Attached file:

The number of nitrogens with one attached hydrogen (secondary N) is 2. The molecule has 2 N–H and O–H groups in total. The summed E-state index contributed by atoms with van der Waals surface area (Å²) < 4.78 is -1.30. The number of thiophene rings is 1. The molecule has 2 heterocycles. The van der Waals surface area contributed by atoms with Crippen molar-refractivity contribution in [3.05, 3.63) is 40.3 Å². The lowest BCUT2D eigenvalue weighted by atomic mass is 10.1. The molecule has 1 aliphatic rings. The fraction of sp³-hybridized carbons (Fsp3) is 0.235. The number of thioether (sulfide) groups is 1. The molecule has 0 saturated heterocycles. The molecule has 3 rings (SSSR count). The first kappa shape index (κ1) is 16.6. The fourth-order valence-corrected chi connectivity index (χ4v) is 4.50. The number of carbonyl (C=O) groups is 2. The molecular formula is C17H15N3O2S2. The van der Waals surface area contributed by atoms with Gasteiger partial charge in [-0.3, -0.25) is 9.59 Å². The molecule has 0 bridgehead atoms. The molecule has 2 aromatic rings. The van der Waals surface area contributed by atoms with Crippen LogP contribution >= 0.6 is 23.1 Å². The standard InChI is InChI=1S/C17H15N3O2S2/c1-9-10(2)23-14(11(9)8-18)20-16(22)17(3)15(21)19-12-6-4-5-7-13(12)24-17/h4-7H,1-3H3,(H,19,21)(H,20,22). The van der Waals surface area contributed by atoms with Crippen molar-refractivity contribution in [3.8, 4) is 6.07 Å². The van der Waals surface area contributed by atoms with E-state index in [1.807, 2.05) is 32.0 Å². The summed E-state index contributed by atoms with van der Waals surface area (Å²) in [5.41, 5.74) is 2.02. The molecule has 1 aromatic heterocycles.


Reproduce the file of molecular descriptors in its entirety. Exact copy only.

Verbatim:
The number of nitrogens with one attached hydrogen (secondary N) is 2. The molecule has 2 N–H and O–H groups in total. The summed E-state index contributed by atoms with van der Waals surface area (Å²) < 4.78 is -1.30. The number of thiophene rings is 1. The molecule has 2 heterocycles. The van der Waals surface area contributed by atoms with Crippen molar-refractivity contribution in [3.05, 3.63) is 40.3 Å². The lowest BCUT2D eigenvalue weighted by atomic mass is 10.1. The molecule has 1 aliphatic rings. The fraction of sp³-hybridized carbons (Fsp3) is 0.235. The number of thioether (sulfide) groups is 1. The molecule has 0 saturated heterocycles. The molecule has 3 rings (SSSR count). The first kappa shape index (κ1) is 16.6. The fourth-order valence-corrected chi connectivity index (χ4v) is 4.50. The number of carbonyl (C=O) groups is 2. The molecular formula is C17H15N3O2S2. The van der Waals surface area contributed by atoms with Gasteiger partial charge in [-0.3, -0.25) is 9.59 Å². The molecule has 0 bridgehead atoms. The molecule has 2 aromatic rings. The van der Waals surface area contributed by atoms with Crippen LogP contribution >= 0.6 is 23.1 Å². The standard InChI is InChI=1S/C17H15N3O2S2/c1-9-10(2)23-14(11(9)8-18)20-16(22)17(3)15(21)19-12-6-4-5-7-13(12)24-17/h4-7H,1-3H3,(H,19,21)(H,20,22). The van der Waals surface area contributed by atoms with Crippen molar-refractivity contribution in [3.8, 4) is 6.07 Å². The van der Waals surface area contributed by atoms with E-state index in [1.807, 2.05) is 32.0 Å². The summed E-state index contributed by atoms with van der Waals surface area (Å²) in [5.41, 5.74) is 2.02. The molecule has 1 aromatic heterocycles.